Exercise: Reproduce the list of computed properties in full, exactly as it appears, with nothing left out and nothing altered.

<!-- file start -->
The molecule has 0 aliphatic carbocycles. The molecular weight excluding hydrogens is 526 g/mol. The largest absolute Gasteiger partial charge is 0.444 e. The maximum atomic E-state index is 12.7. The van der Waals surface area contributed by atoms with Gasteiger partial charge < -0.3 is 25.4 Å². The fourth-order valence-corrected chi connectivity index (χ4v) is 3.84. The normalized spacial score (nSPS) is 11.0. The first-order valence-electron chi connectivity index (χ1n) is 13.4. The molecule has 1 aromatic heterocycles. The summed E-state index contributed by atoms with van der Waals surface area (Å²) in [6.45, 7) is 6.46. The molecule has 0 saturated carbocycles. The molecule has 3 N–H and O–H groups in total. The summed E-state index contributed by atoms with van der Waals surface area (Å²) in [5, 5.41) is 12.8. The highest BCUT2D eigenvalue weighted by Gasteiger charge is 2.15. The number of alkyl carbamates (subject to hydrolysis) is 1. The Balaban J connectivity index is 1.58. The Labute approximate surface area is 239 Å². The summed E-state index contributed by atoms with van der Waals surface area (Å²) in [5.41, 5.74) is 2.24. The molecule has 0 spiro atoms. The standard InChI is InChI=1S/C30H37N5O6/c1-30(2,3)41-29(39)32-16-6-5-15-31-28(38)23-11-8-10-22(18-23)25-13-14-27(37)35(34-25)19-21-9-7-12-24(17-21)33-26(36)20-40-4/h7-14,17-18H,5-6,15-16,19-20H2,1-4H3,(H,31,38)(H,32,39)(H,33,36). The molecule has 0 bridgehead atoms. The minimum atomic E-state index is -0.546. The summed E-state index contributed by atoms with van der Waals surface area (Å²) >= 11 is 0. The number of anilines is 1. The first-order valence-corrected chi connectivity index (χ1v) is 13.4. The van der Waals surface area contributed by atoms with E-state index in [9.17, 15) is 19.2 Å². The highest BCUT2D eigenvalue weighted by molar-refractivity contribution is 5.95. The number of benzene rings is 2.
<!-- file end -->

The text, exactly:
The molecule has 0 aliphatic carbocycles. The molecular weight excluding hydrogens is 526 g/mol. The largest absolute Gasteiger partial charge is 0.444 e. The maximum atomic E-state index is 12.7. The van der Waals surface area contributed by atoms with Gasteiger partial charge < -0.3 is 25.4 Å². The fourth-order valence-corrected chi connectivity index (χ4v) is 3.84. The normalized spacial score (nSPS) is 11.0. The first-order valence-electron chi connectivity index (χ1n) is 13.4. The molecule has 1 aromatic heterocycles. The summed E-state index contributed by atoms with van der Waals surface area (Å²) in [6.45, 7) is 6.46. The molecule has 0 saturated carbocycles. The molecule has 3 N–H and O–H groups in total. The summed E-state index contributed by atoms with van der Waals surface area (Å²) in [5, 5.41) is 12.8. The highest BCUT2D eigenvalue weighted by Gasteiger charge is 2.15. The number of alkyl carbamates (subject to hydrolysis) is 1. The Balaban J connectivity index is 1.58. The Labute approximate surface area is 239 Å². The summed E-state index contributed by atoms with van der Waals surface area (Å²) in [5.41, 5.74) is 2.24. The molecule has 0 spiro atoms. The standard InChI is InChI=1S/C30H37N5O6/c1-30(2,3)41-29(39)32-16-6-5-15-31-28(38)23-11-8-10-22(18-23)25-13-14-27(37)35(34-25)19-21-9-7-12-24(17-21)33-26(36)20-40-4/h7-14,17-18H,5-6,15-16,19-20H2,1-4H3,(H,31,38)(H,32,39)(H,33,36). The molecule has 0 bridgehead atoms. The minimum atomic E-state index is -0.546. The summed E-state index contributed by atoms with van der Waals surface area (Å²) >= 11 is 0. The number of anilines is 1. The first-order valence-corrected chi connectivity index (χ1v) is 13.4. The van der Waals surface area contributed by atoms with E-state index in [9.17, 15) is 19.2 Å². The highest BCUT2D eigenvalue weighted by molar-refractivity contribution is 5.95. The number of benzene rings is 2.